Nigeria’s government dispatched troops and security experts to the central state of Plateau amid religious clashes there.

The continuing violence that began Sunday in the provincial capital, Jos, has killed at least 149 people and prompted thousands to flee the city. The clashes have also spread beyond Jos to neighbouring towns, Nigerian media reported.

A 24-hour curfew was imposed on Jos in an attempt to stem the violence. Residents told BBC television that besides soldiers, rioters dressed in fake uniforms were also roaming the streets.

“This is one crisis too many, and the federal government finds it most unacceptable, retrogressive and capable of further sundering the bonds of unity in our country,” Vice President Goodluck Jonathan said in a statement published Wednesday in Nigeria’s Guardian newspaper.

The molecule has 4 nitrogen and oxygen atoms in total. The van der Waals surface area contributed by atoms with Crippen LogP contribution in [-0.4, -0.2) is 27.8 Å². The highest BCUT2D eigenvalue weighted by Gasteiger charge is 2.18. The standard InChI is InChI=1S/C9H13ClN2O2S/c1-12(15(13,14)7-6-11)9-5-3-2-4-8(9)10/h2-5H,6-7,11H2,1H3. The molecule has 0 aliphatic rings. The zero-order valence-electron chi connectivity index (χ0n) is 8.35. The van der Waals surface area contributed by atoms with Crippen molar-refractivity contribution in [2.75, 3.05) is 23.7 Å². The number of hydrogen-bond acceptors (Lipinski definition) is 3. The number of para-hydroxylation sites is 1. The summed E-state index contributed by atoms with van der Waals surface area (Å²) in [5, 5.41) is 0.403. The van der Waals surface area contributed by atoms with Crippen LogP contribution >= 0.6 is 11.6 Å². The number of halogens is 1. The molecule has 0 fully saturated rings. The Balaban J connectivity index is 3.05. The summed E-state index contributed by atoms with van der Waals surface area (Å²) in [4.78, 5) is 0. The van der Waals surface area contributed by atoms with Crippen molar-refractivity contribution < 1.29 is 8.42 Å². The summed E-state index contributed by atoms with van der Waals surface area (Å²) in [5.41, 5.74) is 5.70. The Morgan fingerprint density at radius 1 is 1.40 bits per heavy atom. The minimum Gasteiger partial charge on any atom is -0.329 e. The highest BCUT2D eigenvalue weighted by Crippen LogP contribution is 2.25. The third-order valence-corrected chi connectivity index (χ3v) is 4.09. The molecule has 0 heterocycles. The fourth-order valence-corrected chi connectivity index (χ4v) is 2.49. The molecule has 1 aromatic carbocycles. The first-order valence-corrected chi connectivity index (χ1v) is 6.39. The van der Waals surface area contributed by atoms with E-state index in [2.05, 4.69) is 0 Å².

“The country cannot afford these constant eruptions, and ... the government is determined to find a permanent solution to the Jos crisis,” said Mr. Jonathan, who for the past two weeks has been carrying out the duties of President Umaru Yar’Adua, who has been in a Saudi hospital since November with heart problems.

Christians and Muslims each make up half the population of Plateau. Although both groups traditionally live peacefully together, there have been conflicts in the past over political and economic influence. Similar unrest broke out at the end of 2008 when more than 200 people were killed.

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